Blogroll

1,000 Days Blog, 1,000 Days

Africa Can End Poverty, World Bank

Agrilinks Blog

Bread Blog, Bread for the World

Can We Feed the World Blog, Agriculture for Impact

Concern Blogs, Concern Worldwide

Institute Insights, Bread for the World Institute

End Poverty in South Asia, World Bank

Global Development Blog, Center for Global Development

The Global Food Banking Network

Harvest 2050, Global Harvest Initiative

The Hunger and Undernutrition Blog, Humanitas Global Development

International Food Policy Research Institute News, IFPRI

International Maize and Wheat Improvement Center Blog, CIMMYT

ONE Blog, ONE Campaign

One Acre Fund Blog, One Acre Fund

Overseas Development Institute Blog, Overseas Development Institute

Oxfam America Blog, Oxfam America

Preventing Postharvest Loss, ADM Institute

Sense & Sustainability Blog, Sense & Sustainability

WFP USA Blog, World Food Program USA

Archive

Commentary - Is Feed the Future delivering results? Yes – with some limitations.

Robai Nyongesa, a smallholder farmer in western Kenya, used to struggle to grow enough maize to feed her family. Last year, she was able to harvest 20 bags of maize from 1 acre of land, a fivefold increase over her previous poor harvests. Her large harvest enabled her to feed her three children, and to hire a tutor to give her children private lessons at home.



Photo of the Week

Farmers of the Faulu group in Bungoma South, Kenya, stand proudly in front of Beatrice Masila’s sorghum that has now grown taller than they are!


Call for Innovators: Bridging Dairy Data Gaps

Dairy, especially milk, can play an important role in providing essential nutrients to a woman of child-bearing age, a gestating or lactating mother, and children.




Commentary - Building a More Nutritious Future for All

A silent crisis is happening right now. It affects 165 million children globally, robbing them of the future they deserve and leading to more child deaths every year than any other disease. In a world of plentiful, nutritious foods and advanced science, this is unacceptable.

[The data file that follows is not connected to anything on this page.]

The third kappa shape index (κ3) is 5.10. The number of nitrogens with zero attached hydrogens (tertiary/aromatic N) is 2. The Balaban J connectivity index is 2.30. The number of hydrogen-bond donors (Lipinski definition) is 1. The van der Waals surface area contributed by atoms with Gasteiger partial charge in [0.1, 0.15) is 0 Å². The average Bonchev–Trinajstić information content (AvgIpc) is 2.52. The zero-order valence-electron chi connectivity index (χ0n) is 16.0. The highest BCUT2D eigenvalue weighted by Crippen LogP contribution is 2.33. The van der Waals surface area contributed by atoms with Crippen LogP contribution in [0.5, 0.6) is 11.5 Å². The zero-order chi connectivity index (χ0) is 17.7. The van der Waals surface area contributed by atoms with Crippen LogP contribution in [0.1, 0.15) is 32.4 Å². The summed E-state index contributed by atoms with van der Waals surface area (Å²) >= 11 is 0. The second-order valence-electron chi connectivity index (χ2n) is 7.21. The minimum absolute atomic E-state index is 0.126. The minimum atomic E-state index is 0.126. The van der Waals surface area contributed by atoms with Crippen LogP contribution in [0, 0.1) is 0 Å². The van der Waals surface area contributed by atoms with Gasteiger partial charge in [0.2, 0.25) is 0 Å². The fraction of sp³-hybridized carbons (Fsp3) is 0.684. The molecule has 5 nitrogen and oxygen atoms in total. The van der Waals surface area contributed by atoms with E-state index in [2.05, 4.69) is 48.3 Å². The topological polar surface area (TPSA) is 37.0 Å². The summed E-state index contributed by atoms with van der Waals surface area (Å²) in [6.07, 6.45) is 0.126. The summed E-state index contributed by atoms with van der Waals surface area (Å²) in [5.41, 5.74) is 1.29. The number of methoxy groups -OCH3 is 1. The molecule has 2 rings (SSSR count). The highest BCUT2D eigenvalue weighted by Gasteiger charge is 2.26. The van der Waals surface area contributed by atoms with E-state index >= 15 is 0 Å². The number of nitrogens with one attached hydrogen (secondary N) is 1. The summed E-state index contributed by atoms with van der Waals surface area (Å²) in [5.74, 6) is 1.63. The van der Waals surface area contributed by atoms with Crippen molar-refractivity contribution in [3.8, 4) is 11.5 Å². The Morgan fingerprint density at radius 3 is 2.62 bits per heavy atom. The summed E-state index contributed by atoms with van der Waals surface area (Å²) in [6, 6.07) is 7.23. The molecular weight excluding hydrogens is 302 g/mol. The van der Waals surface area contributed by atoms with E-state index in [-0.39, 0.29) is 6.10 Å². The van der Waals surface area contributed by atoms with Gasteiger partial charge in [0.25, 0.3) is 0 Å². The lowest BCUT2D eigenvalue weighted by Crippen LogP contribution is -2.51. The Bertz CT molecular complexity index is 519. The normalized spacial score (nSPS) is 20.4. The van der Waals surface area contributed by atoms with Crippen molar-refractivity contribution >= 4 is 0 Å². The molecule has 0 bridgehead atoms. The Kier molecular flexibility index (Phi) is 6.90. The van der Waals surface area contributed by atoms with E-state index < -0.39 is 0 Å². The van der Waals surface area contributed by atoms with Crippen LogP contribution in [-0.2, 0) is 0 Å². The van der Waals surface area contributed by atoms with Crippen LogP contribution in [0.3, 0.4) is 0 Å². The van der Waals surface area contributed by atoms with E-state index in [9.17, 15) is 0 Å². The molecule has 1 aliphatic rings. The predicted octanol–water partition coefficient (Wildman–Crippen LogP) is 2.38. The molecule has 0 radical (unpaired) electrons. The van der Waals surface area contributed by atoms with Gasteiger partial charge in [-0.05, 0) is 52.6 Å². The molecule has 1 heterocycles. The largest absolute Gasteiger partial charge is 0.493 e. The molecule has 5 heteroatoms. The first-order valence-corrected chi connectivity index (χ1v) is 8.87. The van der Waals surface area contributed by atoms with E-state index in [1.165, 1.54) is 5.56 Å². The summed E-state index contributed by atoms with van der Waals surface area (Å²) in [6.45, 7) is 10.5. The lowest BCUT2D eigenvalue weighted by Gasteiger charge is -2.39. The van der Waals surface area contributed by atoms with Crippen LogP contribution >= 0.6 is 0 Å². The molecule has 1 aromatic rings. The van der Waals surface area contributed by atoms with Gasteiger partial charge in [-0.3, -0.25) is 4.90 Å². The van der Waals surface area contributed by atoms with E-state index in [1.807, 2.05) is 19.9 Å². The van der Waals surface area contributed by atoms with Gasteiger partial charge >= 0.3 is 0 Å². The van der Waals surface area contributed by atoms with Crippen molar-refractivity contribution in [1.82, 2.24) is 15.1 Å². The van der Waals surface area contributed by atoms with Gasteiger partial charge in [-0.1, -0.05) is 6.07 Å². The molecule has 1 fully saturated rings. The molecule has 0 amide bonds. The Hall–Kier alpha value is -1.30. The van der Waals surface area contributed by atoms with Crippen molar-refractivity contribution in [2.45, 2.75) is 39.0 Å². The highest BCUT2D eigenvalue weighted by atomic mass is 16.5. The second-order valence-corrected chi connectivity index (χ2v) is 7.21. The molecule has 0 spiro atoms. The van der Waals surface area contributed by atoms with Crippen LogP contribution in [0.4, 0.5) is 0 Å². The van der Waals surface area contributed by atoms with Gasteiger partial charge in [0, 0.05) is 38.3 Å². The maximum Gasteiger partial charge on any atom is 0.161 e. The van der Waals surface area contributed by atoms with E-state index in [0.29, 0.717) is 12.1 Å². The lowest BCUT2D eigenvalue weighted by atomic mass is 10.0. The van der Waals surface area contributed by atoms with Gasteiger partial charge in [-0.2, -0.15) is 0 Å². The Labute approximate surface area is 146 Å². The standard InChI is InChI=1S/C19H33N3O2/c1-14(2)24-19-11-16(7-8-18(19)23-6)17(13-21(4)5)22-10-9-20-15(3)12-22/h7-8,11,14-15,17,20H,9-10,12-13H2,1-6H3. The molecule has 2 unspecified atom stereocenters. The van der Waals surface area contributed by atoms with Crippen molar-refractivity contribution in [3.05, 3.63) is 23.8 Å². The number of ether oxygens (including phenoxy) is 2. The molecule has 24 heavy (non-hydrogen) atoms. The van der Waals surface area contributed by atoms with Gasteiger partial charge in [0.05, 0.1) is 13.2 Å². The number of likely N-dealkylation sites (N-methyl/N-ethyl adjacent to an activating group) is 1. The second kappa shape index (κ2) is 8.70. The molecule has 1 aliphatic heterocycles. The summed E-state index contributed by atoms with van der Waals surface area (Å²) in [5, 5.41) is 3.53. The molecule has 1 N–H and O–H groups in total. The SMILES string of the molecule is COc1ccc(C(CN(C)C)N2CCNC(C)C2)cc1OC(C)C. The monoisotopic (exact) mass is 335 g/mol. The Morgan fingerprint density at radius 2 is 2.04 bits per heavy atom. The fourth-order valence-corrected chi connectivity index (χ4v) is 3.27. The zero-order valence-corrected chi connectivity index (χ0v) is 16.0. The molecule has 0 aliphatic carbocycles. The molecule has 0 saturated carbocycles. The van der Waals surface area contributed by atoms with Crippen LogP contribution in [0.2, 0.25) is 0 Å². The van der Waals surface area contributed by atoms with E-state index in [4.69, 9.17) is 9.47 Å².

Commentary - Nourishing a Stronger Future

With less than two years until the end of the United Nations Millennium Development Goals (MDGs), the health and development communities are looking back at what has been accomplished, and looking ahead to where we have opportunities to do more.


Commentary - Solvable problem

Whenever I have the privilege of spending time among the people that the World Food Programme (WFP) serves, I come away enriched with precious extra knowledge and inspired by the new ways in which governments are tackling the world’s greatest solvable problem – hunger.



The Chicago Council’s #GlobalAg summit in one word? Innovation.

With an introductory message from USAID Administrator Rajiv Shah and keynote remarks from Helene Gayle, CEO of CARE; Lauren Bush Lauren, founder of FEED; and USDA Secretary Tom Vilsack, this year’s event was global agriculture’s version of the Oscars.



Commentary - Food Aid Reform: Making Every Dollar Count

Today, almost 1 billion people are hungry. By 2050, world population will top 9 billion, only increasing the demand for food, fuel, and natural resources and straining our ability – and the planet’s ability – to feed and nourish all.   


How the U.S. Can Lead on Food Security

Our national discourse is driven by a few topical issues with the occasional political scandal sprinkled in. With the economic recovery, immigration reform and the IRS controversy dominating today’s conversation, it’s no surprise that a monumental issue like food security gets lost in the shuffle.